Friday, April 1, 2011

Which came first? The chicken or the EGG?

Remember I was sharing about how blogging has its privileges and the many people I've come to know through my toy blog and my blog posts? Well, just this week, while blogging about 1:6 scale 12-inch Firefighters (see my post HERE), I got a comment from Ted Menten.

Ted Menten was involved with action figures all the way back to the early days of G.I. JOE and had worked as a toy designer with Hasbro. Later he became partners with Don Levine (the “father of G.I. JOE) who headed up the G.I. JOE team at Hasbro and they created toy concepts together for several years. He had been (and I quote) enjoying my blog for several months (I'm deeply flattered) and shed some light of his own about 1:6 scale firefighters. When I blogged about the Playmobil firefighters, Ted chipped in with his own smaller version of firefighters that he had designed and created.

In his own words: "Since you added slightly smaller versions of Firefighters to your blog I thought I'd share my version. I created "The Good Eggs" toy line for a British toy company called PEDIGREE - the largest toy company in the UK. The line was a huge success and ran for a couple of years before the company went out of business. I have attached a couple of pages from their catalog. The line was full of Egg puns such as "FireEggine" and "Eggbulance."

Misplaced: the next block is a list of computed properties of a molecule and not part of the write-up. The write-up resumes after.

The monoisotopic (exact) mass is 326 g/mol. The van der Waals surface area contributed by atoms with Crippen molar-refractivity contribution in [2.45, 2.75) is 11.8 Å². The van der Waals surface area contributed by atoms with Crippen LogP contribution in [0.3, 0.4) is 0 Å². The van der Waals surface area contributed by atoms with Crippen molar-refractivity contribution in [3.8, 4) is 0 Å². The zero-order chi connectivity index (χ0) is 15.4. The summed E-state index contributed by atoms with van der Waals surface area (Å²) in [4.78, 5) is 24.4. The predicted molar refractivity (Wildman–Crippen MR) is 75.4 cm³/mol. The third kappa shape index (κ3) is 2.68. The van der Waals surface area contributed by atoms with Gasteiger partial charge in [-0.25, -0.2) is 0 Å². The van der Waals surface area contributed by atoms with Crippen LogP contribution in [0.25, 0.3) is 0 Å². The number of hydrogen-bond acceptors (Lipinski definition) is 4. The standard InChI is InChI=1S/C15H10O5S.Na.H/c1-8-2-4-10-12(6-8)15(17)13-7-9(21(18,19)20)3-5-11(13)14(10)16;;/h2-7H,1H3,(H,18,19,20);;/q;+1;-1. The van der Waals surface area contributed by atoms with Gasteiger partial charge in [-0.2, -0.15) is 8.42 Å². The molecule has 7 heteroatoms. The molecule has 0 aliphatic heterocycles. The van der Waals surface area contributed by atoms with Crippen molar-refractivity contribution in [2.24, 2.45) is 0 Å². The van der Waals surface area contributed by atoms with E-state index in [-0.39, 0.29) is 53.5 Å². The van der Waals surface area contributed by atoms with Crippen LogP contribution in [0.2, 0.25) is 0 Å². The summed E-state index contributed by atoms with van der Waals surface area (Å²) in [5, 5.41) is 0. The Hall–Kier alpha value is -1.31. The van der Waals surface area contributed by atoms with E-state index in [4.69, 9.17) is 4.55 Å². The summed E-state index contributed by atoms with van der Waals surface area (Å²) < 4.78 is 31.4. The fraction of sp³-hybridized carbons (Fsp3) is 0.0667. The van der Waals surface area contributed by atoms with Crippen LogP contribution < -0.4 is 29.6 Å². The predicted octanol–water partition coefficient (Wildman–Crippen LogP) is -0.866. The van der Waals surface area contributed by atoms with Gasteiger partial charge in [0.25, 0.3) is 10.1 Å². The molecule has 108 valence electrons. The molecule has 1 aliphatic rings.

So I asked for his permission to let me have a CRACK at it and share these images. Of course Ted kindly agreed. What can I say? I'm EGG-cited haha ENJOY and be amused :) THANKS Ted

EGG was GOOD fun and I just love my eggs any which way - baked (shirred), boiled, coddled, fried, poached, scrambled, omletes, and meringues. There's also the Chinese salted duck egg which is made by immersing duck eggs in brine, or coating them individually with a paste of salt and mud or clay. Not forgetting the century egg or hundred-year-old egg which is preserved by coating an egg in a mixture of clay, wood ash, salt, lime, and rice straw for several weeks to several months, depending on the method of processing. After the process is completed, the yolk becomes a dark green, cream-like substance with a strong odor of sulfur and ammonia, while the white becomes a dark brown, transparent jelly with a comparatively mild, distinct flavor. Not for the faint hearted haha

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